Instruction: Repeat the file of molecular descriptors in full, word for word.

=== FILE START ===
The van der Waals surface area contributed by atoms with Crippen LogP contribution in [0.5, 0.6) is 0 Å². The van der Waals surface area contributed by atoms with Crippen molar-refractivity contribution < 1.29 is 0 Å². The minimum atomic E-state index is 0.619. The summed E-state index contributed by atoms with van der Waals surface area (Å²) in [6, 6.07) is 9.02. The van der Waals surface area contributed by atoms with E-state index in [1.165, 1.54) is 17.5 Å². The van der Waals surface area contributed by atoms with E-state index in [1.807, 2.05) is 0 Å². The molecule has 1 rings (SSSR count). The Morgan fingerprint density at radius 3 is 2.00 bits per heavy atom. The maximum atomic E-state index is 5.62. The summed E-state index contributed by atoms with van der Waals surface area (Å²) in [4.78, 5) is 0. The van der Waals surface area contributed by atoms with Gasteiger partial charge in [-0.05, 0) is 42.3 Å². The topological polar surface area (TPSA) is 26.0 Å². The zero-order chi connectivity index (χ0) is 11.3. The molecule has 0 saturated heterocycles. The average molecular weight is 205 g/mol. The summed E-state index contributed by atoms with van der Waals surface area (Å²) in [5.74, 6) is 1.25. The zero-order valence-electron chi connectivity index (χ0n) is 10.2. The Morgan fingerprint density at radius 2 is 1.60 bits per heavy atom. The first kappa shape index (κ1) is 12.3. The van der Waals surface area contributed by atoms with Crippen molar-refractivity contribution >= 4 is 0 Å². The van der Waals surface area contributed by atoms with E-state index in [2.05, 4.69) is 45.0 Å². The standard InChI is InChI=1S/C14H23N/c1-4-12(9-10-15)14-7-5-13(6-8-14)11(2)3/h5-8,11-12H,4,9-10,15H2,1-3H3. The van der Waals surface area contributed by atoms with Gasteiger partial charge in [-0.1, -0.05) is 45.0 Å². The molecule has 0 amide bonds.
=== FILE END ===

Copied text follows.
The van der Waals surface area contributed by atoms with Crippen LogP contribution in [0.5, 0.6) is 0 Å². The van der Waals surface area contributed by atoms with Crippen molar-refractivity contribution < 1.29 is 0 Å². The minimum atomic E-state index is 0.619. The summed E-state index contributed by atoms with van der Waals surface area (Å²) in [6, 6.07) is 9.02. The van der Waals surface area contributed by atoms with E-state index in [1.165, 1.54) is 17.5 Å². The van der Waals surface area contributed by atoms with E-state index in [1.807, 2.05) is 0 Å². The molecule has 1 rings (SSSR count). The Morgan fingerprint density at radius 3 is 2.00 bits per heavy atom. The maximum atomic E-state index is 5.62. The summed E-state index contributed by atoms with van der Waals surface area (Å²) in [4.78, 5) is 0. The van der Waals surface area contributed by atoms with Gasteiger partial charge in [-0.05, 0) is 42.3 Å². The topological polar surface area (TPSA) is 26.0 Å². The zero-order chi connectivity index (χ0) is 11.3. The molecule has 0 saturated heterocycles. The average molecular weight is 205 g/mol. The summed E-state index contributed by atoms with van der Waals surface area (Å²) in [5.74, 6) is 1.25. The zero-order valence-electron chi connectivity index (χ0n) is 10.2. The Morgan fingerprint density at radius 2 is 1.60 bits per heavy atom. The first kappa shape index (κ1) is 12.3. The van der Waals surface area contributed by atoms with Crippen molar-refractivity contribution >= 4 is 0 Å². The van der Waals surface area contributed by atoms with E-state index in [2.05, 4.69) is 45.0 Å². The standard InChI is InChI=1S/C14H23N/c1-4-12(9-10-15)14-7-5-13(6-8-14)11(2)3/h5-8,11-12H,4,9-10,15H2,1-3H3. The van der Waals surface area contributed by atoms with Gasteiger partial charge in [-0.1, -0.05) is 45.0 Å². The molecule has 0 amide bonds.